I’ve been a fan of cartoonist, novelist and memoirist Lynda Barry for decades, long before she was declared a certified genius; Barry’s latest book, Making Comics is an intensely practical, incredibly inspiring curriculum for finding, honing and realizing your creativity through drawing and writing.
I once taught week 6 at the Clarion Writers’ Workshop the same year that Lynda taught week 4, so I got to inherit her students and see the results of her pedagogical methods firsthand, and they were nothing short of spectacular. Though our students were there to learn to write — and though some of them had not tried to express themselves with art in their entire adult lives — Barry’s method drew something out of these writers that I’d never seen.
For many years, Barry has served as an associate professor at the University of Wisconsin–Madison art department and at the Wisconsin Institute for Discovery, using her method to teach both adults and children to get in touch with a creative impulse that is simultaneously deep, mysterious and irrational and trainable, biddable and reliable (with practice).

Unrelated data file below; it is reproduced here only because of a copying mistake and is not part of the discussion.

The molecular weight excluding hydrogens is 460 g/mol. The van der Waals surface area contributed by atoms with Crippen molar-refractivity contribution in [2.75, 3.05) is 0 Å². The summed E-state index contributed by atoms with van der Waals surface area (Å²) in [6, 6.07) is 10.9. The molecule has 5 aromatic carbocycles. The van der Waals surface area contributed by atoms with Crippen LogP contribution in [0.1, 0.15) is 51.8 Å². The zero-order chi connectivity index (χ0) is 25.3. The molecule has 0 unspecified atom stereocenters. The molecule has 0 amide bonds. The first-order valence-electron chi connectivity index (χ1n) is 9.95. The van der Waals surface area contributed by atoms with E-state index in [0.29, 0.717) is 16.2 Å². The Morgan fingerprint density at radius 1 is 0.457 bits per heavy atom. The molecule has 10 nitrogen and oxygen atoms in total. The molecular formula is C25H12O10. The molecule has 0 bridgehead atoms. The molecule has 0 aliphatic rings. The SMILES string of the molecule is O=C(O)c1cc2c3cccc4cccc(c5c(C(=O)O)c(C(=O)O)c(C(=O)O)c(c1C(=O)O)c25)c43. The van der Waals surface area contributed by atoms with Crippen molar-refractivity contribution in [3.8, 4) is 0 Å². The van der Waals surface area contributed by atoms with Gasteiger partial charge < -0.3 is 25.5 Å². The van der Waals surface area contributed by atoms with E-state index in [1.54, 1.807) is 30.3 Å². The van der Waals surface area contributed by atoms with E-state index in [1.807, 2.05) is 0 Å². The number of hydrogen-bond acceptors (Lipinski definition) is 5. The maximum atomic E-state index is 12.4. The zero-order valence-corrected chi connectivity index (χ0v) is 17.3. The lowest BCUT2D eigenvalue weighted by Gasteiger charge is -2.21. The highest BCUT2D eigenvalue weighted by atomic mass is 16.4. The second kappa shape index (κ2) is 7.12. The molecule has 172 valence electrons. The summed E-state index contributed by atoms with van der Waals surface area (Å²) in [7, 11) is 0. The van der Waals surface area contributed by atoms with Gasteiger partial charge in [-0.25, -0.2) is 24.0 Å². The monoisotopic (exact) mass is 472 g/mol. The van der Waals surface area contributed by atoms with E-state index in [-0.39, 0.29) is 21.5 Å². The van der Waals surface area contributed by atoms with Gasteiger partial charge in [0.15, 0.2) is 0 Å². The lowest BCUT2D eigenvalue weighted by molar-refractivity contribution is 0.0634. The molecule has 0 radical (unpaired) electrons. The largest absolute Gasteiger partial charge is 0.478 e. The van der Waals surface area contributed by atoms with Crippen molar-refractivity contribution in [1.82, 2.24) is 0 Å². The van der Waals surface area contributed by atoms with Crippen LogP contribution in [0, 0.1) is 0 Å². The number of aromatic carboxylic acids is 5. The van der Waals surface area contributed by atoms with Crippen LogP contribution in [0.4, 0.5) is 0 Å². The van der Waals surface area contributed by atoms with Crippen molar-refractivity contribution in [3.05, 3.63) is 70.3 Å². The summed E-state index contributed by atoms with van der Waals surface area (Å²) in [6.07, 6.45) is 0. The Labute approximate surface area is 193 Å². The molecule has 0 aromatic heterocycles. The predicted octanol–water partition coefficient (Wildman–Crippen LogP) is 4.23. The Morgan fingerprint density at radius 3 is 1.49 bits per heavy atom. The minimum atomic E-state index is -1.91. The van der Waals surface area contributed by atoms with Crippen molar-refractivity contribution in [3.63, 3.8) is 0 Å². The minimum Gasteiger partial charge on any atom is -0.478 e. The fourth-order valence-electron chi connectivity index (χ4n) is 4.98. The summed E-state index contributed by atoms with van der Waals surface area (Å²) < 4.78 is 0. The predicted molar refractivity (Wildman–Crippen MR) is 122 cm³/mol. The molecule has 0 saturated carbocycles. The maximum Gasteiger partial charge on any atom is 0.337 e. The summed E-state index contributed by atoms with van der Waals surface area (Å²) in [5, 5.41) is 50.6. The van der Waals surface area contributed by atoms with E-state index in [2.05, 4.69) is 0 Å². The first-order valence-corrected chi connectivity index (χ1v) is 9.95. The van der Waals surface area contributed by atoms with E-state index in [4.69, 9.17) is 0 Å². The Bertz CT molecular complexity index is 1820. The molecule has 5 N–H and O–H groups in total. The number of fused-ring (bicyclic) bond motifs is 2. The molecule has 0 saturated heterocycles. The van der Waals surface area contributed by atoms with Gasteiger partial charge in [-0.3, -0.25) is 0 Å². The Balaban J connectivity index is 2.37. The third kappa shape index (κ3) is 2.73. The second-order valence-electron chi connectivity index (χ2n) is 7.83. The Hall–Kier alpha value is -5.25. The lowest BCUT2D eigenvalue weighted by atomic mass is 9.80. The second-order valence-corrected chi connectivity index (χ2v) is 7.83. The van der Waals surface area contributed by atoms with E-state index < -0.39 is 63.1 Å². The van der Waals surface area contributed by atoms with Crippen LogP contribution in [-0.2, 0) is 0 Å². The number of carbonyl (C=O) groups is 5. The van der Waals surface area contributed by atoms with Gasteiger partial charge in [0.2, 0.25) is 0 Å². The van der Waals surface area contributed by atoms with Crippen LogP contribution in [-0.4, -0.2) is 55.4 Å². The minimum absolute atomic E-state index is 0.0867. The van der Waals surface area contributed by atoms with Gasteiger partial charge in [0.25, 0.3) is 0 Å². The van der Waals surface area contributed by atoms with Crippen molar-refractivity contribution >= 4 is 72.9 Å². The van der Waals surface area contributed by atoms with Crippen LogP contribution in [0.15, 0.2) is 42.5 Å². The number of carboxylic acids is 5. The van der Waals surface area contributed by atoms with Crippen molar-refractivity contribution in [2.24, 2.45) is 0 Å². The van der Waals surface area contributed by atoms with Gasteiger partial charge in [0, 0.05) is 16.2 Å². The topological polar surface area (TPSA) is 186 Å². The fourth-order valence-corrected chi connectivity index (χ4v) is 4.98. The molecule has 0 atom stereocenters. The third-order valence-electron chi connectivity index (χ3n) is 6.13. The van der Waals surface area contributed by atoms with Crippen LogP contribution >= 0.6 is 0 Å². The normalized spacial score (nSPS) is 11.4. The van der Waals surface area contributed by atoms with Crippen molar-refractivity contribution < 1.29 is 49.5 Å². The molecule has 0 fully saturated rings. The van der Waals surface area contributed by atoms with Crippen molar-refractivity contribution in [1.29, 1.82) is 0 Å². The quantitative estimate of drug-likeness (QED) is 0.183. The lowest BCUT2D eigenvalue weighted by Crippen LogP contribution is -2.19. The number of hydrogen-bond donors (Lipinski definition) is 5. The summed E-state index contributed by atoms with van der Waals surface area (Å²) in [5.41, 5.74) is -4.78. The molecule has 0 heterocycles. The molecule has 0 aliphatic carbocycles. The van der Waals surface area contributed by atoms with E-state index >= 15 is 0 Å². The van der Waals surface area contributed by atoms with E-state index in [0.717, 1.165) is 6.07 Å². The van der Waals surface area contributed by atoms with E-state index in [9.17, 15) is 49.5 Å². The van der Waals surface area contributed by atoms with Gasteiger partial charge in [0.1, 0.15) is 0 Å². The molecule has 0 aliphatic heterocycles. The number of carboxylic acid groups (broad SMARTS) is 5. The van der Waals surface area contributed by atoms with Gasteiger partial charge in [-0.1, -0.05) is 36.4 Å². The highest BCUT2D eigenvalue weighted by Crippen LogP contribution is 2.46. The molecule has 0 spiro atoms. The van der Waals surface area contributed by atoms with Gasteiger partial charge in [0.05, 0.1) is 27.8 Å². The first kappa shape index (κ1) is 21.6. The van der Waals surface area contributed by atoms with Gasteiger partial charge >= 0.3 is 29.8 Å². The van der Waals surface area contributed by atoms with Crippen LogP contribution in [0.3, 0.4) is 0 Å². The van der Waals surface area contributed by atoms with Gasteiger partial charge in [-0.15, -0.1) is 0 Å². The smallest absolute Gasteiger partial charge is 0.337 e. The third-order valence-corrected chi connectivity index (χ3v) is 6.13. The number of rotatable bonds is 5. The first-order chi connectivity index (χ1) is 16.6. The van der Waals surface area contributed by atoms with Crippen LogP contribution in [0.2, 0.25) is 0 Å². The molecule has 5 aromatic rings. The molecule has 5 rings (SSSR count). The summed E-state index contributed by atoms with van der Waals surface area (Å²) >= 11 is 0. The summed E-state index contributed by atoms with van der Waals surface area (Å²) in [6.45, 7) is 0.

In 2014, Barry published her first instructional volume, Syllabus, and in many ways, Making Comics is a sequel to that book, but what it really represents is a half-decade of intense experimentation with a wide variety of students, perfecting a series of instructional exercises that have a little of the aspect of a game, a little bit of the aspect of a daily discipline, and a little bit of the aspect of a working meditation.
The contradictory nature of Barry’s exercises are emblematic of her gift for being simple and complex at the same time: do a simple thing, make a complicated thing. For example, when Barry doesn’t feel like drawing, she just scribbles, moving her hand until it just starts making art.